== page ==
Franklin County Coroner Dan Blasdel has been fighting for a juried-review into the shooting of a Pasco, Washington, farmworker for more than a year. Wednesday, Franklin County officials promised they’d fund the inquest on the death of Antonio Zambrano-Montes.
A coroner’s inquest is an informational, fact-finding review of the case. It’s similar to a grand jury except it’s open to the public. There is no cross-examination.
County commissioners said they will pay as much as $32,000 for Blasdel’s inquest into the Pasco shooting. That’s a dramatic flip from just late January, when the commissioners issued a letter saying no way.
Blasdel said state law is behind him, and that the community has the right to make sure the police investigation of Zambrano-Montes’ death was done properly.
“I get calls, I get emails, I get texts, I get messages on social media,” Blasdel said. “The community wants this inquest.”
Now, Blasdel expects the inquest to start up by May and last for a couple weeks.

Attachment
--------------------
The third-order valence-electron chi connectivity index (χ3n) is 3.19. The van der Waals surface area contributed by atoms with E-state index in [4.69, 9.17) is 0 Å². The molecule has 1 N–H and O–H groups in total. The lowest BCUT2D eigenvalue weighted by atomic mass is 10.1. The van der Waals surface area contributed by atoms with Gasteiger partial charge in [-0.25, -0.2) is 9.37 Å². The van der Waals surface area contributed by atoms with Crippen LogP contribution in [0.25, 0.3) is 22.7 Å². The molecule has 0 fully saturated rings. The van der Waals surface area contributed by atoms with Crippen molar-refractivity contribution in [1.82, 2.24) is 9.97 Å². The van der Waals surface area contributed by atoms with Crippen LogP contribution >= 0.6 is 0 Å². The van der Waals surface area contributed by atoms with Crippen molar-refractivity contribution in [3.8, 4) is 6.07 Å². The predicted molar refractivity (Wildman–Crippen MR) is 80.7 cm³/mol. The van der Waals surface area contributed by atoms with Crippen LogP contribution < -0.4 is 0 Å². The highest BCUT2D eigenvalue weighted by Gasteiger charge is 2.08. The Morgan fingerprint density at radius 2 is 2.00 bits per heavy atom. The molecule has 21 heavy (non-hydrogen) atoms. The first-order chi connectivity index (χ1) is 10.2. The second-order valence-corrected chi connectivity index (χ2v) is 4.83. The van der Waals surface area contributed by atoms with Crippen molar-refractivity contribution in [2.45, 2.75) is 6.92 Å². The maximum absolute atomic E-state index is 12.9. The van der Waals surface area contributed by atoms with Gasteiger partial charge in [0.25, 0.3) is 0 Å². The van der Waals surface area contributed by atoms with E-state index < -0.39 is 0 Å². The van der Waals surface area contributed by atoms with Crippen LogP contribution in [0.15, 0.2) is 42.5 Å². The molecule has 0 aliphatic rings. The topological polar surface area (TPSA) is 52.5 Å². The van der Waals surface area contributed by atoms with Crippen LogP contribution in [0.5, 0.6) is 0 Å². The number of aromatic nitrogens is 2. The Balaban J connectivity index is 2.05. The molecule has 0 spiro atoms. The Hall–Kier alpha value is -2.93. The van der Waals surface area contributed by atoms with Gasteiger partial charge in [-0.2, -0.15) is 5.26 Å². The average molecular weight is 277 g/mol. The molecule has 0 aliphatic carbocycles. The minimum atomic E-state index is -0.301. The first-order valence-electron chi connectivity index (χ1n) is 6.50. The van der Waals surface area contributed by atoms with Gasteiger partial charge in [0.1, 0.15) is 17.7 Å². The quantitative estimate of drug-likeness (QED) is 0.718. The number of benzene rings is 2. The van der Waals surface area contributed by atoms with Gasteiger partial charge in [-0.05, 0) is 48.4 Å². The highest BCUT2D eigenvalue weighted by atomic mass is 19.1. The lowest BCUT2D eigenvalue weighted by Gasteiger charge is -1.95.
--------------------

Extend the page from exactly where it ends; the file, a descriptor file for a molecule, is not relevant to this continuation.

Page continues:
The evidence in the Zambrano-Montes case would be heard by six jurors from Franklin County and the decisions that the jury makes would not be binding. Even if the jury decided that the shooting was not justified, the county prosecutor would not be compelled to bring charges.
Pasco police officers shot Zambrano-Montes, in a crowded city intersection in February 2015 after he had been throwing rocks. The city of Pasco now faces two lawsuits involving the farmworker’s death.
This week in Olympia, the state legislature passed a bill demanding that counties’ superior courts schedule coroners’ inquests for a courtroom within 18 months of being notified. Now the measure goes to Governor Jay Inslee.